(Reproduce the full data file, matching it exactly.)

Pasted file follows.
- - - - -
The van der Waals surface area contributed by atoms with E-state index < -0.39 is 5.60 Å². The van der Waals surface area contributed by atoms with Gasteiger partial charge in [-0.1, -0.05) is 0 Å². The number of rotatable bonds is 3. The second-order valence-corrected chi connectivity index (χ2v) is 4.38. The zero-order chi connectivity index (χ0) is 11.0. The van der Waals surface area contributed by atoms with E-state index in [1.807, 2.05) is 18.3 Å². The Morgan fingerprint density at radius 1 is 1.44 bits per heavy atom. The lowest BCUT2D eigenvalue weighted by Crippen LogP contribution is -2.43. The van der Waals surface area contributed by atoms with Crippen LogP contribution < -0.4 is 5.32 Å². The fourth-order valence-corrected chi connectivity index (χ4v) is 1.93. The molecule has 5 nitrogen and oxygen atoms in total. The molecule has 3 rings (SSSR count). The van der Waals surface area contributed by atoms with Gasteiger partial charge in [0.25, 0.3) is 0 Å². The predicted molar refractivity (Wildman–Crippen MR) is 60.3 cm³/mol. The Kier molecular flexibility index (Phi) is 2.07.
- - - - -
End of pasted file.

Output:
The van der Waals surface area contributed by atoms with E-state index < -0.39 is 5.60 Å². The van der Waals surface area contributed by atoms with Gasteiger partial charge in [-0.1, -0.05) is 0 Å². The number of rotatable bonds is 3. The second-order valence-corrected chi connectivity index (χ2v) is 4.38. The zero-order chi connectivity index (χ0) is 11.0. The van der Waals surface area contributed by atoms with E-state index in [1.807, 2.05) is 18.3 Å². The Morgan fingerprint density at radius 1 is 1.44 bits per heavy atom. The lowest BCUT2D eigenvalue weighted by Crippen LogP contribution is -2.43. The van der Waals surface area contributed by atoms with Crippen LogP contribution < -0.4 is 5.32 Å². The fourth-order valence-corrected chi connectivity index (χ4v) is 1.93. The molecule has 5 nitrogen and oxygen atoms in total. The molecule has 3 rings (SSSR count). The van der Waals surface area contributed by atoms with Gasteiger partial charge in [0.25, 0.3) is 0 Å². The predicted molar refractivity (Wildman–Crippen MR) is 60.3 cm³/mol. The Kier molecular flexibility index (Phi) is 2.07.